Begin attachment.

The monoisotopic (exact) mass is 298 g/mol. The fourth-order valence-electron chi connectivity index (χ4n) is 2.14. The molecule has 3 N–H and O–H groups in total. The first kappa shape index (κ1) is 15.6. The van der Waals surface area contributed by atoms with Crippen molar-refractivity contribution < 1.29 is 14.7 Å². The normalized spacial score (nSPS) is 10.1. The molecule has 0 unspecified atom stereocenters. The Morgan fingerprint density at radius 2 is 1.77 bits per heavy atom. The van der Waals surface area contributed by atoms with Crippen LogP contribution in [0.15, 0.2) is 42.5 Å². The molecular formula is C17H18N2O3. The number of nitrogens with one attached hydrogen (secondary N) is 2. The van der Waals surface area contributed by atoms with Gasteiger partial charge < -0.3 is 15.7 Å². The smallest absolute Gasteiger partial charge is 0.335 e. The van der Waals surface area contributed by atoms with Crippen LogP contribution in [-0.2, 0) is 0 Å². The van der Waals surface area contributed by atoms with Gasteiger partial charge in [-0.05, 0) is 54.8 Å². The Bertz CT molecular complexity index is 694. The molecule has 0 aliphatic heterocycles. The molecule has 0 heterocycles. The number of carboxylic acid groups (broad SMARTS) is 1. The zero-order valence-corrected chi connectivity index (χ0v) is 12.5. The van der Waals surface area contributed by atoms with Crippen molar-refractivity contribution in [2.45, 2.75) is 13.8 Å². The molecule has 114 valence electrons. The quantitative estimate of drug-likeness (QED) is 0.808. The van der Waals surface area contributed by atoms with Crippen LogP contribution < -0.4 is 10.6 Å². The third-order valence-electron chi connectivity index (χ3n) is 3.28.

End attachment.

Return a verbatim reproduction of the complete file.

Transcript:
The monoisotopic (exact) mass is 298 g/mol. The fourth-order valence-electron chi connectivity index (χ4n) is 2.14. The molecule has 3 N–H and O–H groups in total. The first kappa shape index (κ1) is 15.6. The van der Waals surface area contributed by atoms with Crippen molar-refractivity contribution < 1.29 is 14.7 Å². The normalized spacial score (nSPS) is 10.1. The molecule has 0 unspecified atom stereocenters. The Morgan fingerprint density at radius 2 is 1.77 bits per heavy atom. The van der Waals surface area contributed by atoms with Crippen LogP contribution in [0.15, 0.2) is 42.5 Å². The molecular formula is C17H18N2O3. The number of nitrogens with one attached hydrogen (secondary N) is 2. The van der Waals surface area contributed by atoms with Gasteiger partial charge < -0.3 is 15.7 Å². The smallest absolute Gasteiger partial charge is 0.335 e. The van der Waals surface area contributed by atoms with Crippen LogP contribution in [-0.2, 0) is 0 Å². The van der Waals surface area contributed by atoms with Gasteiger partial charge in [-0.05, 0) is 54.8 Å². The Bertz CT molecular complexity index is 694. The molecule has 0 aliphatic heterocycles. The molecule has 0 heterocycles. The number of carboxylic acid groups (broad SMARTS) is 1. The zero-order valence-corrected chi connectivity index (χ0v) is 12.5. The van der Waals surface area contributed by atoms with Crippen molar-refractivity contribution in [2.45, 2.75) is 13.8 Å². The molecule has 114 valence electrons. The quantitative estimate of drug-likeness (QED) is 0.808. The van der Waals surface area contributed by atoms with Crippen LogP contribution < -0.4 is 10.6 Å². The third-order valence-electron chi connectivity index (χ3n) is 3.28.